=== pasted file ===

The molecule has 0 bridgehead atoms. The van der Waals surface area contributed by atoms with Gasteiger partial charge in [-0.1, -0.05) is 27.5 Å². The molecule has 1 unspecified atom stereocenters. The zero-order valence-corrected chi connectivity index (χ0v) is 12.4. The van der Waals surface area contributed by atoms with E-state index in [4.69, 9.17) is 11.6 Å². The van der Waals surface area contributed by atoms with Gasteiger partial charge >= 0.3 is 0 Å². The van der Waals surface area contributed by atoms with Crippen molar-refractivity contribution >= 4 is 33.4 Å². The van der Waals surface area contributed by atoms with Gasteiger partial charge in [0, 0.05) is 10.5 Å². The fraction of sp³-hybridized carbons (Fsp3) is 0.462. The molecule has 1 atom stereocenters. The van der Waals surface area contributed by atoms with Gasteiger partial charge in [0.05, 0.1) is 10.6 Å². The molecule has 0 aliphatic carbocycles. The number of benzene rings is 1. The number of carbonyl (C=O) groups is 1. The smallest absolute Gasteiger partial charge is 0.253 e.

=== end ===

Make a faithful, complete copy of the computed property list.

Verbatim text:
The molecule has 0 bridgehead atoms. The van der Waals surface area contributed by atoms with Gasteiger partial charge in [-0.1, -0.05) is 27.5 Å². The molecule has 1 unspecified atom stereocenters. The zero-order valence-corrected chi connectivity index (χ0v) is 12.4. The van der Waals surface area contributed by atoms with E-state index in [4.69, 9.17) is 11.6 Å². The van der Waals surface area contributed by atoms with Gasteiger partial charge >= 0.3 is 0 Å². The van der Waals surface area contributed by atoms with Crippen molar-refractivity contribution >= 4 is 33.4 Å². The van der Waals surface area contributed by atoms with Gasteiger partial charge in [0, 0.05) is 10.5 Å². The fraction of sp³-hybridized carbons (Fsp3) is 0.462. The molecule has 1 atom stereocenters. The van der Waals surface area contributed by atoms with Gasteiger partial charge in [0.05, 0.1) is 10.6 Å². The molecule has 0 aliphatic carbocycles. The number of benzene rings is 1. The number of carbonyl (C=O) groups is 1. The smallest absolute Gasteiger partial charge is 0.253 e.